In January 2007, Steve Jobs revealed the very first iPhone at the Macworld conference. Since then, the way we interact and consume information has changed immeasurably. To mark the evolution of the smartphone, Ofcom focused their 2018 Communications Market Report on the ‘decade of digital dependency’.
Today, we spend an average of 2 hours 28 minutes online each day. For 16 to 24 year olds, this figure reaches 3 hours 14 mins a day. In Ofcom’s report, 78% of respondents said they couldn’t live without their phones, despite 43% admitting that they think they spend too much time online and over half the respondents saying that connected devices disrupt in-person conversations with loved ones.
Digital Minimalism to Beat the Attention Deficit
Dubbed the Marie Kondo of our digital lives, professor and author Cal Newport believes that, while no one app is to blame, the addictive nature of our devices is damaging our quality of life and sense of autonomy. His solution? To strip back the digital clutter. By applying ‘digital minimalism’ and reducing digital interactions to only those that support ‘things you deeply value’, we ensure technology is serving us, rather than enslaving us through distractions.
Much like Kondo, Newport’s ethos isn’t the sterile, restricted idea of minimalism that many hold as a preconception. It’s about focusing on what brings you joy and offers the most value and determining how tech can enhance what’s important to you. Newport isn’t inherently slamming the use of technology, rather through digital minimalism he’s offering a fundamental framework for managing tech that has been so sorely lacking. In his latest book Digital Minimalism: Choosing a Focused Life in a Noisy World, Newport explains, “Digital minimalism definitively does not reject the innovations of the internet age, but instead rejects the way so many people currently engage with these tools”.
Digital Decluttering and Re-finding Pleasure in Analogue Pursuits
Digital minimalism is well aligned to the slow living mindset; slowing down and switching off auto-pilot to make more conscious decisions for our well-being. To Newport, slow tech tips, like turning off notifications and occasional digital detoxes (which are usually compromised by family or work needs), don’t go far enough. Due to the addictive nature of our devices (some have likened them to miniature slot machines in our pockets which we ‘pull down to refresh’), Newport believes tackling habits one by one won’t work; the attention economy will draw us back in.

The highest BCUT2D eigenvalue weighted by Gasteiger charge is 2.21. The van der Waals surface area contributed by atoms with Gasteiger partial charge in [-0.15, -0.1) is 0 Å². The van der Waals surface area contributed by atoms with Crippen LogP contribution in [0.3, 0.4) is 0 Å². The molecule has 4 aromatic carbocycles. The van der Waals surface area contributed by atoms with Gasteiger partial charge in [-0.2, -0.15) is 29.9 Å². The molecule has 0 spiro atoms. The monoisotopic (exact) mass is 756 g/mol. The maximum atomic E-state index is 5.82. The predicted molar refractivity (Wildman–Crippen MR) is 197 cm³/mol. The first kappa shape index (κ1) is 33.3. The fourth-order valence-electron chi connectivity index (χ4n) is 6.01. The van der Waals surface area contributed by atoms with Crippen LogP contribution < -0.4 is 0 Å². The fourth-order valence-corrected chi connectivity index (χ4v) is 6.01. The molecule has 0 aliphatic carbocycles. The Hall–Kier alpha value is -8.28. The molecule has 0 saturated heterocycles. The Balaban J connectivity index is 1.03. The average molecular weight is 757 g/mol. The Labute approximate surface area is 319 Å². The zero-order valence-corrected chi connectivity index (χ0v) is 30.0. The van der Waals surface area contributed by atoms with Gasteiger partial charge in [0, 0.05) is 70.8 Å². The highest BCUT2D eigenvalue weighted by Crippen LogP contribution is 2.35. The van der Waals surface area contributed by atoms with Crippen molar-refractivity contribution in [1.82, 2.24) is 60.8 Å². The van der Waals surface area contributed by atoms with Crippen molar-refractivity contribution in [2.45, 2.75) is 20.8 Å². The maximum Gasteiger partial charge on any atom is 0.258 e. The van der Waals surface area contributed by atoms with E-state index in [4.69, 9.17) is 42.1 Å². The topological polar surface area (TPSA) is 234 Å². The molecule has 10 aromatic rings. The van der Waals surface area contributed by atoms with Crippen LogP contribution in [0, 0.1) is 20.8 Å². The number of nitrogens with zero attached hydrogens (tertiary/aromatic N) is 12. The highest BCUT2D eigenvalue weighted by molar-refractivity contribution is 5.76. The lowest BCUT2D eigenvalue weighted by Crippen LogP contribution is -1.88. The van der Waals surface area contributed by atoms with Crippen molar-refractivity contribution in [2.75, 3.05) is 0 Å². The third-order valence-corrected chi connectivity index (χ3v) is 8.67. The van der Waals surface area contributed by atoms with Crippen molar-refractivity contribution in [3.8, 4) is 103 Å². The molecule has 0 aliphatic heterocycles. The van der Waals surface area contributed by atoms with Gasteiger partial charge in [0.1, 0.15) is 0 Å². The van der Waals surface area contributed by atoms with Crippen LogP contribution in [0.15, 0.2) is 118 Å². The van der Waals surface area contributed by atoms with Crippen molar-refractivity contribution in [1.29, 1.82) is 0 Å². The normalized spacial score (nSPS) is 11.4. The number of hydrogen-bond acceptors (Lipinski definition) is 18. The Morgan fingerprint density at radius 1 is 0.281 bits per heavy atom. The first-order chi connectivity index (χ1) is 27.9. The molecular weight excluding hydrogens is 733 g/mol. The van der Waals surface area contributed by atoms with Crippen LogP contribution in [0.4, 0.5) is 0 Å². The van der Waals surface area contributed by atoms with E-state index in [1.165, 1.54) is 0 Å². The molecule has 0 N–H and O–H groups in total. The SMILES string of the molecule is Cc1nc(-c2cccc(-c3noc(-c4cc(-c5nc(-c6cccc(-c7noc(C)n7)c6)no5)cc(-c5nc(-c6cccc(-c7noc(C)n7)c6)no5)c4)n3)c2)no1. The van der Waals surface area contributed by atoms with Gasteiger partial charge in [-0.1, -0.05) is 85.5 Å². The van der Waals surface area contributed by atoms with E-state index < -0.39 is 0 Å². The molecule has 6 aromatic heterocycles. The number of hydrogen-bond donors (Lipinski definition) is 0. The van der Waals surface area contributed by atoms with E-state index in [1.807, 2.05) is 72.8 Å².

How do we begin stripping back the layers of our digital dependency that has become so entrenched in daily life? And how do we do so in a sustainable way? Many are turning to Newport’s 30-day digital declutter to start replacing mindless scrolling with meaningful analogue pursuits:
1.Take a 30-day break from non-necessary technologies
The first step towards digital minimalism is to remove ‘optional’ technology from your lifestyle – such as social media. Technology you need for work, of course, is fine (during work hours).
2. Embrace analogue activities
Rediscover or try out new offline activities to fill the tech-free void. Perhaps that’s taking up exercising, doing something creative, or even getting started on the book that’s been on your bedside table for months.
The idea is to pursue activities that have meaning and value for you and discover how you really want to be filling your time.
3. Reintroduce optional technologies that support what you value
At the end of the 30 day period, selectively reintroduce technology that helps serve your aspirations and what you deem important. Newport explains, “the goal of this final step is to start from a blank slate and only let back into your life technology that passes your strict minimalist standards.”
The popularity of both Newport and Kondo’s decluttering techniques highlight how many of us feel our lives have reached saturation point, whether that’s through constant communication and connection, or through constant consumption. There’s never been a better time to explore a simpler lifestyle that prioritises living better, rather than faster.